• Screen Gems
    45/ Screen Gems

    #7. Ultraviolet

    Release year: 2006

    IMDb rating: 4.4

    IMDb votes: 75,062

    In 2006, actress Milla Jovovich (of the “Resident Evil” franchise) hit the pause button on fighting futuristic zombies to fight futuristic vampires instead. The result was this horrendous action movie, which falls short in every conceivable department. Some fans say the director’s cut is an improvement while some critics think that no amount of extra or unrated footage can save this turkey from the trash heap.

  • Rogue Pictures
    46/ Rogue Pictures

    #6. Skyline

    Release year: 2010

    IMDb rating: 4.4

    IMDb votes: 82,093

    After botching “Aliens vs. Predator: Requiem,” directing duo The Brothers Strause delivered yet another invasion movie in 2010. That movie was “Skyline,” in which aliens descend on the city of Los Angeles, and lure doomed humans outside by way of mesmerizing blue lights. Made for just $10 million, the movie turned a healthy profit at the box office, resulting in a 2017 sequel. Surprisingly, the sequel earned better reviews, even if no one went to see it.

  • Columbia Pictures Corporation
    47/ Columbia Pictures Corporation

    #5. Ghost Rider: Spirit of Vengeance

    Release year: 2011

    IMDb rating: 4.3

    IMDb votes: 99,222

    Johnny Blaze went up against the devil’s son in the first “Ghost Rider” outing, and in this 2011 sequel, he takes on the devil himself. The movie wasn’t screened in advance for critics, and when it finally did come out, those same critics learned just why. Soon after the film’s release, Marvel took back the rights to “Ghost Rider” from Sony.

  • Twentieth Century Fox
    48/ Twentieth Century Fox

    #4. Fantastic Four

    Release year: 2015

    IMDb rating: 4.3

    IMDb votes: 133,968

    The 2015 reboot of “Fantastic Four” rode in on a wave of controversy and rode out as one of the most reviled comic book adaptations of all time. What went wrong, exactly? Was it the poorly executed dialogue, messy pacing, or the disjointed tonality? The answer: all of the above and then some. Disney and Marvel reportedly bought the rights to “The Fantastic Four” as part of a larger deal with Fox, meaning there is hope yet for this cursed franchise.  

  • Paramount Pictures
    49/ Paramount Pictures

    #3. The Last Airbender

    Release year: 2010

    IMDb rating: 4.1

    IMDb votes: 132,389

    Before launching a recent comeback with films like “The Visit” and “Split,” director M. Night Shyamalan churned out this 2010 adaptation of a popular animated series, only to have it universally skewered by critics and audiences. Among the film’s numerous offenses, which include whitewashing a number of roles, is the fact that it’s poorly written. For all those out there who think Shyamalan is one of the most overrated directors of all time, here’s Exhibit A.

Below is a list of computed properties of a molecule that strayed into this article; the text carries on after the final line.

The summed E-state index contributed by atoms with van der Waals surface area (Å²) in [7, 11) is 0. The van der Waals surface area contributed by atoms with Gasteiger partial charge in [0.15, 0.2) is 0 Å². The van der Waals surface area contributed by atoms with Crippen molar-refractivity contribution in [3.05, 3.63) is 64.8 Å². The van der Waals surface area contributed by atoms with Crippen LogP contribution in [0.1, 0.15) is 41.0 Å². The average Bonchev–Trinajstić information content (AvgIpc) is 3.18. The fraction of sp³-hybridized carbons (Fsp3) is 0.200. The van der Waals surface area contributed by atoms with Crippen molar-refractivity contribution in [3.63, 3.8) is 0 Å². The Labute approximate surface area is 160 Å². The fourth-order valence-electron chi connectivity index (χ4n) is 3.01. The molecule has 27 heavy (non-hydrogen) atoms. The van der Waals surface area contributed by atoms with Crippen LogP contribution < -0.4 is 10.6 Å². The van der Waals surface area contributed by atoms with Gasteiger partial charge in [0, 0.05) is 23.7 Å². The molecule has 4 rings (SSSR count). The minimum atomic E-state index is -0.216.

• Warner Bros.
    50/ Warner Bros.

    #2. Batman & Robin

    Release year: 1997

    IMDb rating: 3.7

    IMDb votes: 209,895

    Far more than just an action movie we love to hate, 1997’s “Batman & Robin” is one of the most famously despised movies ever made, period. Wasting a considerable range of A-list talent, the film sees George Clooney donning the cape to completely lackluster effect, a move he was apologizing for as recently as 2015. Meanwhile, director Joel Schumacher issued his own apology in 2017, claiming the harsh reaction from fans made him feel like he had “murdered a baby.” It’s all water under the bridge, of course. After all, if Clooney and Schumacher hadn’t killed the franchise, then director Christopher Nolan may never have revived it.

  • Warner Bros.
    51/ Warner Bros.

    #1. Catwoman

    Release year: 2004

    IMDb rating: 3.3

    IMDb votes: 97,150

    A cat might have nine lives, but it took just one shoddy adaptation to put the nail in Catwoman’s coffin. As even a casual film buff is likely to know, this 2004 movie was a full-blown disaster—tanking at the box office, earning scathing reviews from every conceivable outlet, and winning no less than four Razzie Awards. As if that wasn’t bad enough for Halle Berry, she separated from her then-husband, underwent an injury, and suffered from gastrointestinal problems, all before the shoot even wrapped.